Are you ready to hit that summer re-set button? Or are your work habits, and their damaging knock-on effects, still lingering? While friends and colleagues are taking advantage of the opportunity to go away on holiday, perhaps you are wondering why your work responsibilities and expectations feel the same.

Some people may relish the promise of lazy, sunny days, whether at home or abroad. But if you thrive on routine, the thought of a lack of structure might also be leaving you cold.

Thinking back to my days at the Criminal Bar, trying to get anything done through August was something of a running joke. So many were away on holiday or spending time with their children and the courts were working at reduced capacity. Productivity took a predictable downturn as the profession seemingly ground to a halt, and the barrage of Out of Office email notifications began.

Could August be an opportunity for a change in perspective? To take some time off to relax and recharge? Arguably there’s no better time to do so, when the profession, as a whole, is adjusting to the traditional summer slow-down.

Imagine if pressing the summer ‘reset’ button held the secret to the longer-term maintenance and enjoyment of a healthy and fulfilling work and home life. How could you best capitalise on the shift in gear, to reduce workload and stress levels? Here are seven strategies to start the ball rolling:

1. Use the time for a genuine break. Instead of replacing time at work for time doing jobs around the house and garden, ensure you take time to rest and relax. A swing in a hammock with a good book might be just the ticket to unwind, problem-solve, learn or inspire.

2. In the same vein, recharge. Get away. And I mean ‘away, away’, as my clerks would say. Give yourself permission to take a complete break away from work. The positive benefits to mental health of a change of environment, particularly by the sea, are well-documented.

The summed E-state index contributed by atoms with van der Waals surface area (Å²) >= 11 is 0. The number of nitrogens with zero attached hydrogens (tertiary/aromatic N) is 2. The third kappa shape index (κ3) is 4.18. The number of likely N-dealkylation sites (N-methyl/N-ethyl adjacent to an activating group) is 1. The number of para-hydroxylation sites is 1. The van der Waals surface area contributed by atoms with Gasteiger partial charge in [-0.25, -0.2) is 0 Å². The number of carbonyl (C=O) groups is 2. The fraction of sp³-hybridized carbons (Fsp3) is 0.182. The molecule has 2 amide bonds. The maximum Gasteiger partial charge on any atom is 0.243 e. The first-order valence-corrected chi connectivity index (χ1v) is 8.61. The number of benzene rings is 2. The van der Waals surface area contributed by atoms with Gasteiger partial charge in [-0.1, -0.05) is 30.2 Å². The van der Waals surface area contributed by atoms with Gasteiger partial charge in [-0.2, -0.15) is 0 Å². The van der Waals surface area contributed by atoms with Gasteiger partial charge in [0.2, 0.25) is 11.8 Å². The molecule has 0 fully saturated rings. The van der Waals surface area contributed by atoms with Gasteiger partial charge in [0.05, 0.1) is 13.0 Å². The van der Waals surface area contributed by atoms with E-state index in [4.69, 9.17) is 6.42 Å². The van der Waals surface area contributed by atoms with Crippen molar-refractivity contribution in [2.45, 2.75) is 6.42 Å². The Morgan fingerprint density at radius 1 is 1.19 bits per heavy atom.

3. Make it easy on yourself to do this. While away, switch off. Avoid digital distraction. Unplug. It may seem obvious, but a useful starting point is separate work and personal mobiles to avoid the mistakes I’ve made. Holidays to Thailand and Prague ruined by picking up the phone to be told of some urgent matter that apparently needed my immediate attention, even in places without internet access, and where the alleged problem clearly would in fact have waited until my return without the legal world imploding. Go a step further and consider a digital detox. Time without devices forces a level of interaction, presence and connection to which many aspire but struggle to achieve at home, living in this 24/7 digitally accessible world. Use the automatic Out of Office response to communicate healthy boundaries and manage client expectations whilst unavailable. Turn off email notifications and only check at set times during the day, if at all. Activate airplane mode for a fully immersive level of disconnection. Remove social media apps from mobile devices and set strict times for intentional, deliberate access.

4. Even if, ordinarily, you are a creature of habit and find the lack of routine over summer disconcerting, appreciate the change in pace as a chance, beyond screens, to re-connect with others, and your fun side. Create your own structure, if it helps, outside of work: socialise informally with colleagues in healthy outdoor pursuits like ‘netwalking’, or picnics and barbeques with the kids.